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Pediatr Emerg Care. 2012 Jun;28(6):518-23. doi: 10.1097/PEC.0b013e3182587d47.

Clinical and analytical characteristics and short-term evolution of enteroviral meningitis in young infants presenting with fever without source.

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Pediatric Emergency Department, Cruces Hospital, Barakaldo, Spain.



The objective of this study was to describe the characteristics of the enteroviral meningitis diagnosed in a pediatric emergency department among infants younger than 3 months with fever without source and its short-term evolution.


This was a retrospective, cross-sectional, 6-year descriptive study including all infants younger than 3 months who presented with fever without source and who were diagnosed with enteroviral meningitis.


A lumbar puncture was practiced at their first emergency visit in 398 (29.5%) of 1348 infants, and 65 (4.8%) were diagnosed with enteroviral meningitis, 33 of them (50.7%) between May and July. Among these 65 infants, 61 were classified as well-appearing; parents referred irritability in 16 (25.3%) of them (without statistical significance when compared with infants without meningitis). Forty-one (63.0%) had no altered infectious parameters (white blood cell [WBC] count between 5000 and 15,000/μL, absolute neutrophil count less than 10,000/μL, and C-reactive protein less than 20 g/L), and 39 (60%) had no pleocytosis. All of the 65 infants recovered well, and none of them developed short-term complications.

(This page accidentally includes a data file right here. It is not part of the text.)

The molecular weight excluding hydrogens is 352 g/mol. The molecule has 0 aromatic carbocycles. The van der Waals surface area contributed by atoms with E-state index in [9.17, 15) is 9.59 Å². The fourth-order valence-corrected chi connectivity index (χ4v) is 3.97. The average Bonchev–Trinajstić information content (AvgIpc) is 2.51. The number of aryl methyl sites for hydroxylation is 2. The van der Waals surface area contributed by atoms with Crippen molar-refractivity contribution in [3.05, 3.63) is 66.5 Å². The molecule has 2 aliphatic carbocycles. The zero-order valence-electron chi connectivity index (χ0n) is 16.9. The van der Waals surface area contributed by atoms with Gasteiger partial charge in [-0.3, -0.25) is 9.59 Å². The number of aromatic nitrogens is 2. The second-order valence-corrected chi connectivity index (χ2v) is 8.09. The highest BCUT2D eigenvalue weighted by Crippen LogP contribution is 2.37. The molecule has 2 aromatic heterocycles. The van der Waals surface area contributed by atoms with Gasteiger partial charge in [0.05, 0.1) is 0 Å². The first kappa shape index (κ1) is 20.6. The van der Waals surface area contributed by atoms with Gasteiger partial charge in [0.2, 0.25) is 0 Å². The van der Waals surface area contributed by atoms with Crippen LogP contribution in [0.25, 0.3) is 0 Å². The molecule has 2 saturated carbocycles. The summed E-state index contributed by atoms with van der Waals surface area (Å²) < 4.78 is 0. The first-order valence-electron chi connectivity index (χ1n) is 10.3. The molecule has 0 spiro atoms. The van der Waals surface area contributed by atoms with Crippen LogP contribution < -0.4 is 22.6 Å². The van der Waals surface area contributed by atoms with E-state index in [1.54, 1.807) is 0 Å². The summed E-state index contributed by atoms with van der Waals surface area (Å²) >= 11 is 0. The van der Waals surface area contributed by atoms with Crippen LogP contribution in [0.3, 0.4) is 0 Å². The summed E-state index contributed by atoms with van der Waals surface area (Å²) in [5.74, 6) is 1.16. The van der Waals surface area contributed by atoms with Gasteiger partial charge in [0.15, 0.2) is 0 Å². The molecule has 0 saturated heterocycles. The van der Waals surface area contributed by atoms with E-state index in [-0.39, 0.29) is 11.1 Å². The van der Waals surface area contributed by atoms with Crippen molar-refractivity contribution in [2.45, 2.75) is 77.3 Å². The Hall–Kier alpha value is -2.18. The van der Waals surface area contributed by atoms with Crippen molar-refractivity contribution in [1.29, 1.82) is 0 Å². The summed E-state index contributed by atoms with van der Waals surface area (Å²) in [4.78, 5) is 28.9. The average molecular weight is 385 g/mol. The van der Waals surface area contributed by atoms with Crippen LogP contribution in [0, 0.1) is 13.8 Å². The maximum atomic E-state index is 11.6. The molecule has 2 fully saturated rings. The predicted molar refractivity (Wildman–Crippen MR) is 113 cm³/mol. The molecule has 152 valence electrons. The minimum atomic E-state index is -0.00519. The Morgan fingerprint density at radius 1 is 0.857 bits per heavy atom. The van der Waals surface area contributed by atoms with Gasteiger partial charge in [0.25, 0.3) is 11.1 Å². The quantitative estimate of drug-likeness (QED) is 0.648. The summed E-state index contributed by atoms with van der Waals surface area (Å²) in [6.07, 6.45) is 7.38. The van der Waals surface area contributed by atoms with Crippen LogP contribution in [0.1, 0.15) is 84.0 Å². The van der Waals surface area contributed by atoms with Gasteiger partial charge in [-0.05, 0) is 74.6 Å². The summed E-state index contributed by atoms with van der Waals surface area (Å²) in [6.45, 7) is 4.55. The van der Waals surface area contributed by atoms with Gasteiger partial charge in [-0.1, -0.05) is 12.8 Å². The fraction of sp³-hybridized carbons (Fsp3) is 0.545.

The symptoms in infants younger than 3 months with enteroviral meningitis were similar to those in infants with a self-limited febrile process without intracranial infection. C-reactive protein and WBC count were not good enteroviral meningitis predictors. Cerebrospinal fluid WBC count was normal in many of these infants, so performing a viral test is recommended for febrile infants younger than 3 months in which a lumbar puncture is practiced during warm months. The short-term evolution was benign.

[Indexed for MEDLINE]

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